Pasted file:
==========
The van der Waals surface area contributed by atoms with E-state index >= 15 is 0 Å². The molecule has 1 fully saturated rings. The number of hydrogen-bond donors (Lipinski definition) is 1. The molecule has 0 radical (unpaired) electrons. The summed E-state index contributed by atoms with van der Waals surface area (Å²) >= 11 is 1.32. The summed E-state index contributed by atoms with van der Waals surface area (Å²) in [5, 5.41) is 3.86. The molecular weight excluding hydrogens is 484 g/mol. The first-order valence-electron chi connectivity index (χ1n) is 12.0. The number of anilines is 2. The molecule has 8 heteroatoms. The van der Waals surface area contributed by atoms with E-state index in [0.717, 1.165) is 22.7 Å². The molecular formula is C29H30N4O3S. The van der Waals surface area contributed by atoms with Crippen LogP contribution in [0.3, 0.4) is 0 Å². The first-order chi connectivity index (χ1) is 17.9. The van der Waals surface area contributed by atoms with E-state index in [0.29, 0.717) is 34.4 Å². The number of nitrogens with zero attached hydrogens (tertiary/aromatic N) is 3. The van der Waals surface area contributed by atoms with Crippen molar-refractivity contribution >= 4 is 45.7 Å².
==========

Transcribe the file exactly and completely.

The van der Waals surface area contributed by atoms with E-state index >= 15 is 0 Å². The molecule has 1 fully saturated rings. The number of hydrogen-bond donors (Lipinski definition) is 1. The molecule has 0 radical (unpaired) electrons. The summed E-state index contributed by atoms with van der Waals surface area (Å²) >= 11 is 1.32. The summed E-state index contributed by atoms with van der Waals surface area (Å²) in [5, 5.41) is 3.86. The molecular weight excluding hydrogens is 484 g/mol. The first-order valence-electron chi connectivity index (χ1n) is 12.0. The number of anilines is 2. The molecule has 8 heteroatoms. The van der Waals surface area contributed by atoms with E-state index in [0.717, 1.165) is 22.7 Å². The molecular formula is C29H30N4O3S. The van der Waals surface area contributed by atoms with Crippen LogP contribution in [0.3, 0.4) is 0 Å². The first-order chi connectivity index (χ1) is 17.9. The van der Waals surface area contributed by atoms with E-state index in [0.29, 0.717) is 34.4 Å². The number of nitrogens with zero attached hydrogens (tertiary/aromatic N) is 3. The van der Waals surface area contributed by atoms with Crippen molar-refractivity contribution >= 4 is 45.7 Å².